May 31st, 2010
Submitted by EARS volunteer Debbie Ferguson of Kildeer, Illinois
Sunday was a day for the horses, mules and donkeys to settle into their new environment. The UAN volunteers took care of feeding and watering the equines as soon as they arrived and then began the task of building more partitions and rearranging the horses in their pens to better fit their needs. For the most part, all had settled in comfortably and it was relatively quiet, with the exception of Jack, the noisy, braying mule.
The personalities of the animals are definitely starting to emerge: We have identified kickers, biters, bullies, fighters, pacifists, sweethearts, partners and food mongers, to name a few. We are able to see more of the health problems and injuries on the horses now that we have gotten closer to them and the UAN team has begun assisting the HSUS veterinary team in treating them.
Though it was a hot and muggy day, the horses seemed to be quite comfortable and were enjoying having food and water readily available. All of us are looking forward to watching them blossom in their new temporary home.
We added a new member to our exclusive club — another dog, this one picked up as he was wandering along the side of the road. Toward the end of the day volunteers Nova Keaton and Howard Edelstein spent some time pulling ticks off of him, giving the poor dog some much needed relief. Only time will tell who shows up next.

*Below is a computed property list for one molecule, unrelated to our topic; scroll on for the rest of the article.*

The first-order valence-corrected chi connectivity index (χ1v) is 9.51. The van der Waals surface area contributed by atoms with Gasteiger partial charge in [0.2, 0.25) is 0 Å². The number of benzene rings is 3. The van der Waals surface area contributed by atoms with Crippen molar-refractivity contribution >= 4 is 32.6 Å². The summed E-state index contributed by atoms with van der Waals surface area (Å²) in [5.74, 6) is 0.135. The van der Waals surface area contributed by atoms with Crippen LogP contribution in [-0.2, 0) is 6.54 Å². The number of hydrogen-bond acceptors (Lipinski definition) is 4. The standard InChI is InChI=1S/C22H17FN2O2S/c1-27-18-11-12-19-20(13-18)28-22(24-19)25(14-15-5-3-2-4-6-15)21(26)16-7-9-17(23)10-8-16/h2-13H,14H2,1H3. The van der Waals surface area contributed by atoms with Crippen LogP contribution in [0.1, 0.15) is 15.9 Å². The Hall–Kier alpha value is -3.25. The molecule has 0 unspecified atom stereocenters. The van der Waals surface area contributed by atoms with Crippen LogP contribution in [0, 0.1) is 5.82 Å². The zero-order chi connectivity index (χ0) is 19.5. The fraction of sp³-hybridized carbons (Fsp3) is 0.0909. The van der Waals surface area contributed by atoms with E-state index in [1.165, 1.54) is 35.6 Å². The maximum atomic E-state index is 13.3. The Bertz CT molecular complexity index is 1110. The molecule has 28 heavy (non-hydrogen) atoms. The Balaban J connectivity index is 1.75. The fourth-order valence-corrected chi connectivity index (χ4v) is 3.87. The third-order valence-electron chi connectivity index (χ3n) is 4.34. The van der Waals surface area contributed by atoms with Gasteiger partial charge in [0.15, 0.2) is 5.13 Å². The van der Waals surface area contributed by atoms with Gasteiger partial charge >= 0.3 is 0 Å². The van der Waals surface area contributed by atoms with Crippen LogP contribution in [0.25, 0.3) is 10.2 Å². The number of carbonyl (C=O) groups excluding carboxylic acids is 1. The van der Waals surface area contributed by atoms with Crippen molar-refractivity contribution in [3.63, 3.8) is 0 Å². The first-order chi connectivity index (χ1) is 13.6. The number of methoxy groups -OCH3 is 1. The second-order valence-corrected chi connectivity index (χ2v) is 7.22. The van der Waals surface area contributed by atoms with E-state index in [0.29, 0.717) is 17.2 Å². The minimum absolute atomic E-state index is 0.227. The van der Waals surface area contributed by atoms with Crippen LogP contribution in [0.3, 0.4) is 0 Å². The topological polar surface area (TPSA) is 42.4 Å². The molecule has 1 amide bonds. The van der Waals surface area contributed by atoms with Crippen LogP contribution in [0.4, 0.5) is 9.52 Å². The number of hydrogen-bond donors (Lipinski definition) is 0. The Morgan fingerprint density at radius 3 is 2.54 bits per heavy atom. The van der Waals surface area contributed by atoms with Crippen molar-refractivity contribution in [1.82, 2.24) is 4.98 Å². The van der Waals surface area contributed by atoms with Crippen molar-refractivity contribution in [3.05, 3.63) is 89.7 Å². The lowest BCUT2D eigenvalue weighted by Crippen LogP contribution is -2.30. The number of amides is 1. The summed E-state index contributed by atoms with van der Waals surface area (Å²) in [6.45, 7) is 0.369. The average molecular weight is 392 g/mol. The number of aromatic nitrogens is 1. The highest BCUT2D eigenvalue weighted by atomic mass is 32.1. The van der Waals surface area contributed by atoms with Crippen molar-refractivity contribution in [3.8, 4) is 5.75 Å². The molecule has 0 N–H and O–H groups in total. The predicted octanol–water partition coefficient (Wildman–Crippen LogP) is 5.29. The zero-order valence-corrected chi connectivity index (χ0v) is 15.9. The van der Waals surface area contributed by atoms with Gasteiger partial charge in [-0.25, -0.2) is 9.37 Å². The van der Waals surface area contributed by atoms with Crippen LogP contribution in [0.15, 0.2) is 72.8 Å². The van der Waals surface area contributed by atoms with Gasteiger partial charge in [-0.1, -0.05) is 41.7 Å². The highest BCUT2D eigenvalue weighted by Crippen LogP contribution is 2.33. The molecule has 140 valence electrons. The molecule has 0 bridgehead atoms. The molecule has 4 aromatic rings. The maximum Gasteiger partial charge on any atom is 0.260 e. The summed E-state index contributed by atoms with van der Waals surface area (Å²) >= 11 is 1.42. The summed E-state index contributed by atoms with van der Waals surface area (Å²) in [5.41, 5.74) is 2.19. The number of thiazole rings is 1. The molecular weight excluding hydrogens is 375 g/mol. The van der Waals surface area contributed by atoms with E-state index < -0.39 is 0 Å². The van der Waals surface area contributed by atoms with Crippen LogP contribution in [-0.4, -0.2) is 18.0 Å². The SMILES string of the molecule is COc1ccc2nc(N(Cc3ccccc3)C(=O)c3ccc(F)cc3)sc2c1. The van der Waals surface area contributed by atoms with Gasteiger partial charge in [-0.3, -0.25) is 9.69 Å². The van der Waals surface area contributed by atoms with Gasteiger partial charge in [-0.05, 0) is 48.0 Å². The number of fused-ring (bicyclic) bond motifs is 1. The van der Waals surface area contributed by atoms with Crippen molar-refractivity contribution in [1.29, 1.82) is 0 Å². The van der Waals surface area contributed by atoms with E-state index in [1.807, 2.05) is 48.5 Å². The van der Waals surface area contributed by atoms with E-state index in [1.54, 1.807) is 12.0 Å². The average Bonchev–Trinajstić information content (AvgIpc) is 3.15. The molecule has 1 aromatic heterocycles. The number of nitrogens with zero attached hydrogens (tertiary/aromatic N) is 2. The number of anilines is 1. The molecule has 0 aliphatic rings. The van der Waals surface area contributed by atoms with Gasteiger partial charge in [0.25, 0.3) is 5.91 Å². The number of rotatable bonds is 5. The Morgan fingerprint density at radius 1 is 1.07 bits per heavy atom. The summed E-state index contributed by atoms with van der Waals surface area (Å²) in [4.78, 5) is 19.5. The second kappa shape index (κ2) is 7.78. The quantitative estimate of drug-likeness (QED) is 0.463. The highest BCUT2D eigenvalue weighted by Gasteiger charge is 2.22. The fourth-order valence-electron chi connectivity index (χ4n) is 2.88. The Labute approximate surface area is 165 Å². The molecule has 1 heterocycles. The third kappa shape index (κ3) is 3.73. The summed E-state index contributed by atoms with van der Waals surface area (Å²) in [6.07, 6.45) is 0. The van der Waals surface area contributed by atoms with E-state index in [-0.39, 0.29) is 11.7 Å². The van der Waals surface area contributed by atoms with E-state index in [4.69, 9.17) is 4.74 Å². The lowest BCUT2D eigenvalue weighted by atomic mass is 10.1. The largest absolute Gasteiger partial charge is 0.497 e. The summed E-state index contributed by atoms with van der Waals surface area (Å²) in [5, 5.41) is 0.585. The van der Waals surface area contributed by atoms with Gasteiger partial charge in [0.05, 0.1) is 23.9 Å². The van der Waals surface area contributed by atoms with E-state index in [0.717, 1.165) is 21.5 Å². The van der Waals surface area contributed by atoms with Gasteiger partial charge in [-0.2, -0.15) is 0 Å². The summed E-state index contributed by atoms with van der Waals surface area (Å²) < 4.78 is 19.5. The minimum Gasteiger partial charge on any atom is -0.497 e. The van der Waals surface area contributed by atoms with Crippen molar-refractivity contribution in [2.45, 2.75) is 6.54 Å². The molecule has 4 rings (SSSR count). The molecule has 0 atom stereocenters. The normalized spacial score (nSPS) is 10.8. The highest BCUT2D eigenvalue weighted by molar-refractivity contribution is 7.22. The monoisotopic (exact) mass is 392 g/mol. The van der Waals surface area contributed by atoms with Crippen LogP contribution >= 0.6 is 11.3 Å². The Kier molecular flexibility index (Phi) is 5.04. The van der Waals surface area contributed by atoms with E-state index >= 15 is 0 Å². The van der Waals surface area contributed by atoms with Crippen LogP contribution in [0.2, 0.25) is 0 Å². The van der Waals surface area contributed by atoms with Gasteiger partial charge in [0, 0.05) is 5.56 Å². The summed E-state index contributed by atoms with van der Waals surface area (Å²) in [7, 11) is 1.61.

I have enjoyed getting to know the volunteers on this deployment and was interested to hear what drives each of them to go on these tough deployments, using vacation time to get away from work and paying their own way to get to the various locations, not to mention working long hours in less than ideal conditions.
What I heard over and over again is that they felt they needed to be advocates for animals who cannot speak for themselves and that they felt the need to make a difference on a larger scale than they could by volunteering at their local shelters or by donating money, even though they all do plenty of both. Though each UAN volunteer has a very different background, one thing they have in common is a passion for educating others on the value of animals, and sharing the UAN story is a great way to accomplish this.
So the dirt, grime, sweat, bugs and grueling work make it all worthwhile; in fact, it wouldn’t seem quite so worthwhile without the hardships. And it seems that in spite of the conditions, the volunteers all agree that they get much more out these rescues than they give.
Happy Memorial Day to all!
Photos: Joe Schuabuer of Cincinnati, Ohio and Ali; Betty Harmon of Angier, North Carolina can’t resist Clifford the Big Red Mule; Howard Edelstein of Silver Spring, Maryland enjoys time with Crash, a dog he rescued on the side of the road; Nova Keaton of Oak Harbor, Ohio gets Clifford the Big Red Mule to take some hay. All photos courtesy of EARS volunteer Debbie Ferguson.